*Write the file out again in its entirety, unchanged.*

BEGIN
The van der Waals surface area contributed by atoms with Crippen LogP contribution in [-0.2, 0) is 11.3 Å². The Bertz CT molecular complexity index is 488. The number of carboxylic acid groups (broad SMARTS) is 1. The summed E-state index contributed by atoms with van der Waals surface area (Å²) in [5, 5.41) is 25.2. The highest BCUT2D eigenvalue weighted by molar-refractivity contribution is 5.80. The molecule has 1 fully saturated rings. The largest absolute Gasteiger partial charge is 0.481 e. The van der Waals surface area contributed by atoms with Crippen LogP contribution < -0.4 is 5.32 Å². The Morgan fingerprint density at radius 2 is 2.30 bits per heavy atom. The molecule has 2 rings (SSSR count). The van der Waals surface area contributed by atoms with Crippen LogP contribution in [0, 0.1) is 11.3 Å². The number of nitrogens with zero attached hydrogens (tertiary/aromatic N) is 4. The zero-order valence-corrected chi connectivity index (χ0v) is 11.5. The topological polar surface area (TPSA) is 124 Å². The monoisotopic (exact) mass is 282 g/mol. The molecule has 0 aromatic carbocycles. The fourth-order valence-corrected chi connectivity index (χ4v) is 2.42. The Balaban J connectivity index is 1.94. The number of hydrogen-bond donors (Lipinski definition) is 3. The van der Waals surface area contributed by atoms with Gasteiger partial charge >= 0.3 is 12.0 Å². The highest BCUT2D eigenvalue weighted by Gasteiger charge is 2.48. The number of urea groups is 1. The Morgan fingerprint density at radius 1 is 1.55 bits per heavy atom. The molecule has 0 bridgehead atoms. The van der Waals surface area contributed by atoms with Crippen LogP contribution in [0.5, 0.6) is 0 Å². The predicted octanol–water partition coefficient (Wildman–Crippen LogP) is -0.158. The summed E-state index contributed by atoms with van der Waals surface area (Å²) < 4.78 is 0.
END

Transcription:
The van der Waals surface area contributed by atoms with Crippen LogP contribution in [-0.2, 0) is 11.3 Å². The Bertz CT molecular complexity index is 488. The number of carboxylic acid groups (broad SMARTS) is 1. The summed E-state index contributed by atoms with van der Waals surface area (Å²) in [5, 5.41) is 25.2. The highest BCUT2D eigenvalue weighted by molar-refractivity contribution is 5.80. The molecule has 1 fully saturated rings. The largest absolute Gasteiger partial charge is 0.481 e. The van der Waals surface area contributed by atoms with Crippen LogP contribution < -0.4 is 5.32 Å². The Morgan fingerprint density at radius 2 is 2.30 bits per heavy atom. The molecule has 2 rings (SSSR count). The van der Waals surface area contributed by atoms with Crippen LogP contribution in [0, 0.1) is 11.3 Å². The number of nitrogens with zero attached hydrogens (tertiary/aromatic N) is 4. The zero-order valence-corrected chi connectivity index (χ0v) is 11.5. The topological polar surface area (TPSA) is 124 Å². The monoisotopic (exact) mass is 282 g/mol. The molecule has 0 aromatic carbocycles. The fourth-order valence-corrected chi connectivity index (χ4v) is 2.42. The Balaban J connectivity index is 1.94. The number of hydrogen-bond donors (Lipinski definition) is 3. The van der Waals surface area contributed by atoms with Gasteiger partial charge >= 0.3 is 12.0 Å². The highest BCUT2D eigenvalue weighted by Gasteiger charge is 2.48. The number of urea groups is 1. The Morgan fingerprint density at radius 1 is 1.55 bits per heavy atom. The molecule has 0 bridgehead atoms. The van der Waals surface area contributed by atoms with Crippen LogP contribution in [0.5, 0.6) is 0 Å². The predicted octanol–water partition coefficient (Wildman–Crippen LogP) is -0.158. The summed E-state index contributed by atoms with van der Waals surface area (Å²) < 4.78 is 0.